Hospitals

Medtronic deep-brain stimulation therapy OK’d for obsessive compulsive disorder

The U.S. Food and Drug Administration approved a Medtronic deep brain stimulation treatment to treat obsessive compulsive disorder – the first deep brain stimulation treatment to be used for psychiatric problems.

MINNEAPOLIS, Minnesota — The U.S. Food and Drug Administration approved a Medtronic deep brain stimulation treatment to treat obsessive compulsive disorder – the first deep brain stimulation treatment to be used for psychiatric problems, according to a press release.

The FDA granted the medical device giant’s Reclaim Deep Brain Stimulation Therapy a humanitarian device exemption. It should be available by the middle of this year.

Medtronic estimates fewer than 4,000 patients a year would use its treatment for obsessive compulsive disorder – a requirement to receive the label as a humanitarian use device.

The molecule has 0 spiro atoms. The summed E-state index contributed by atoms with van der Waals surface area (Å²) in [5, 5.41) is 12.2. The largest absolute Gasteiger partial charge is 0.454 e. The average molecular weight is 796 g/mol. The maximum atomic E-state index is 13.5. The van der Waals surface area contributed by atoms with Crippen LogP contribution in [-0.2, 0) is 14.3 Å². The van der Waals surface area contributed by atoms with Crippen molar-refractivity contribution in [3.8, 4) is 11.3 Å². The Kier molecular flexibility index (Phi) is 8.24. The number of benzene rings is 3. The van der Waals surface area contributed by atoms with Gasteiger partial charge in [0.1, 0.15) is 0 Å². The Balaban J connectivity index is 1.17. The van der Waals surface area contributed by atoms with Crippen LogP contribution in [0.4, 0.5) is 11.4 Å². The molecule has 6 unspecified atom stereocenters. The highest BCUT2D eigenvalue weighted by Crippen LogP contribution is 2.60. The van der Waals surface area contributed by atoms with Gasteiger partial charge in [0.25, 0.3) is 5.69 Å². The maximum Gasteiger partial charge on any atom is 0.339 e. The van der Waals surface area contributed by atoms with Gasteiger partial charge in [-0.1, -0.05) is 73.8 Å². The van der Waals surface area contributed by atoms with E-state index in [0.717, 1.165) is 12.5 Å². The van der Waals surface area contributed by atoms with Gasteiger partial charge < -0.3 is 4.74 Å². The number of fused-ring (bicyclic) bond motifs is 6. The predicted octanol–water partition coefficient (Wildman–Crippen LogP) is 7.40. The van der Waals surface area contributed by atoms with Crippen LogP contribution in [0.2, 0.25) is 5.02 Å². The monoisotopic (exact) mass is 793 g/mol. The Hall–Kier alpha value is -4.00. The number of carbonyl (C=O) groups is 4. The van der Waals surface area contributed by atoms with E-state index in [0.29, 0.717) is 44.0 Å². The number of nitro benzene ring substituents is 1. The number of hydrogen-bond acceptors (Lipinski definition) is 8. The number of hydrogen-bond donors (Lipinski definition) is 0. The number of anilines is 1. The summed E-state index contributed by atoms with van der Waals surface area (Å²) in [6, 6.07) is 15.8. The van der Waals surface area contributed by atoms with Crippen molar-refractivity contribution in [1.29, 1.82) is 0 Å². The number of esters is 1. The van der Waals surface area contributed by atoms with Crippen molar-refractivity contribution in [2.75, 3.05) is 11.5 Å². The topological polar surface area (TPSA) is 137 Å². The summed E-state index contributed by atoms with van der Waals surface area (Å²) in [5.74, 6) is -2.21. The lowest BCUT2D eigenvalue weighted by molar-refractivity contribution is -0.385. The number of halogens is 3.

In addition, Medtronic said it has initiated a national clinical trial of deep brain stimulation for treatment-resistant depression. Among the hospital systems involved is the Cleveland Clinic, which was the first to enroll a patient in the trial.

Two of the Clinic’s top deep brain stimulations physicians – Dr. Ali Rezai and Dr. Donald Malone – help lead the trials and are paid consultants for Medtronic. “The clinical trial of DBS in treatment-resistant depression is an important step in understanding this therapeutic approach for patients with severe depression,” Rezai said.